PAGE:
Newbie to real estate investing. Best way to get started?

15 Replies

My husband and I have been wanting to get into real estate investing for a few years now and don’t know where to start. I am a newer real estate agent and he has a w2 job. We have been able to save 20k this past year for our first deal. We can’t decide if we want to get into rentals or flips. If you were a new investor in our situation where would you begin?

I would focus on what you want long term. Flips can be a good way to make money especially since you won't have to pay a commission out. However rentals can provide good cashflow and build wealth with more flexibility. 

If it was me I would do rentals as I like the monthly cash flow. However a flip could get you in the position to buy a better rental if 20k isn't enough for the market you want to be in. Spend sometime researching both kinds of deals see which one gets you all more excited and maybe that is the way you go.

Hope that helps.

Hey Allie, are you looking to be an agent fulltime? If you flip, would you be doing the work yourself or hiring it out? What does the rental market look like in your area, what are home prices? Do you think you can get a decent return, maybe hit the 1% rule, or have 100-200 cash flow?

I would say a lot of it depends on your personal goals. Are you trying to replace your husband's W-2 income and quit being a real estate agent or are you trying to build your net worth therefore you don't care about getting cash flow right this second?

If you decide to start flipping, understand that it's going to be a full-time commitment. You will need to constantly be on the look out for deals, you will be competing with cash offers, you have to find contractors and manage the renovation process. 

If you decide to buy hold, understand that you most likely won't quit your job after the first year. This will require patience and it's definitely not a get rich quick way but this way of investing has been proven to make you wealthy after certain number of years.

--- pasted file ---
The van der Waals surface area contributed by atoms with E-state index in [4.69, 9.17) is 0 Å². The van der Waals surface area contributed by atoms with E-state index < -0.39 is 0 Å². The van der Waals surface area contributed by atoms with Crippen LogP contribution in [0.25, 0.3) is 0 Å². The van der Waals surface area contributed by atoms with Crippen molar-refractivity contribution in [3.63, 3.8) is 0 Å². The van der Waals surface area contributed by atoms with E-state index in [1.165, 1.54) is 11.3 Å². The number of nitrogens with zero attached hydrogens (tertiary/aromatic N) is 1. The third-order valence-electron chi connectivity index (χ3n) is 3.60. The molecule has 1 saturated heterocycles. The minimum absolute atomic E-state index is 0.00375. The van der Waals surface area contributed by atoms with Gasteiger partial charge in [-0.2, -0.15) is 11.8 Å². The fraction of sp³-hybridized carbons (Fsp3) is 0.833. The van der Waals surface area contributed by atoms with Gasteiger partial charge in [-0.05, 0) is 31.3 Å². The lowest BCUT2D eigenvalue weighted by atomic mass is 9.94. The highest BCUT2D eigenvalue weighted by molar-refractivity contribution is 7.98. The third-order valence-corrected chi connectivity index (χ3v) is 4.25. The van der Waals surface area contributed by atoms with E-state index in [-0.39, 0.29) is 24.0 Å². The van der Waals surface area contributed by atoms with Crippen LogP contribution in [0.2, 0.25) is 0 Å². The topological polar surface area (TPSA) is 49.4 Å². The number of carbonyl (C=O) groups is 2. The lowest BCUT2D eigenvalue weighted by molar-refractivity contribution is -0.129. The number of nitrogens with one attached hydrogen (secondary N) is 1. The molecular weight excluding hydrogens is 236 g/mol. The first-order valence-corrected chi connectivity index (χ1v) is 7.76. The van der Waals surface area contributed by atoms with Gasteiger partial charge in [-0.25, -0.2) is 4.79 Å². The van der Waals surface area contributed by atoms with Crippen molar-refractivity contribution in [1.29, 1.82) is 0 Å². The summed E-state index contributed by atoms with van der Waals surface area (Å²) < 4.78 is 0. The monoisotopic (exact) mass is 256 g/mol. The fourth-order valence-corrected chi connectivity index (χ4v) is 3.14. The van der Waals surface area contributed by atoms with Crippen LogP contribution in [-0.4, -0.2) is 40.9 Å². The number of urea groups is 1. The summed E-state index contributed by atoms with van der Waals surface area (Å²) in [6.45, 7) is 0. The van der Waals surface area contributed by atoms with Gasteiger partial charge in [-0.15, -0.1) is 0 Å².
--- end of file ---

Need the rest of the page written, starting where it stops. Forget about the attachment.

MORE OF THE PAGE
At the end of the day, either method has its pros and cons. You have to consider what you want your lifestyle to be and expect to make sacrifices in the short run. 

@Allie Foland

Could you find a deal off market via cold calling and pay yourself a 6% commission and have seller pay closing costs and use your husbands W2? That would only be 14% down if it’s a 20% down loan

@Allie Foland  Starting is always the hardest part. You have a 5 month old and a job. That being said a time intensive strategy like flipping may be a challenge. That leads me to think a more passive buy and hold purchase might be a good fit. However we don't want to deplete your entire savings amount to fund the deal hmmmmm. 

I might consider a blend of the two above strategies. Buy a small multi family such as a duplex. Look for one that is in OK condition with poor management. You are looking for a below market deal with the ability to add value through renovations. Again a simple job that will not take too much time. Then refinance the property to get most of your investment capital back. Now you have added a rental property to your portfolio and you have cash in your bank account so you sleep well at night.

I hope this helps,


Hey Alley.  My wife and I were in a similar situation over 25 years ago.  I have 31 units now.  She’s a teacher with the w2 job and I owned a delivery business that I sold in 2019.  My wife has the stable w2 job which is important to get loans.

If were you now I would find a single family home in the city if Rochester and see if you like being a landlord.  People talk about the 1% rule.  In Rochester I try to get 1.5 to 2% rule because the property taxes are too high compared to most of the country.  Just make sure it’s something you can sell and in a decent neighborhood so get your money back if you find out it’s not for you.  I think to start flipping in this sellers market would be extremely difficult right now for someone with no experience.  There are people that flip houses full time in Rochester that will most likely scoop up those potential flip houses before you or I would ever see them.  

Also I would consider joining a meetup here in town to find out what other investors are doing.  You be able to find someone to partner with if you really want to flip a house.

Well good luck to you.  Hope this helps.

Well the good news and the bad news is--there's so many options! It's great news because you can really make it what you want, but it's bad news because it can be insanely overwhelming and hard to get your bearings. This article is older, but maybe it will give you some things to think about when trying to decide on a strategy?

I can't link to it in here but keep an eye on the Marketplace...hoping to post it I published a book last summer that I more or less tailored to folks in exactly your position to help them figure out what strategy might offer the best success for them--things to consider, deeper dives into what each strategy really involves, etc. It's called NOT Your How-to Guide to Real Estate Investing: Life Lessons on Hacking Your Mind Before You Hack Your Wallet.

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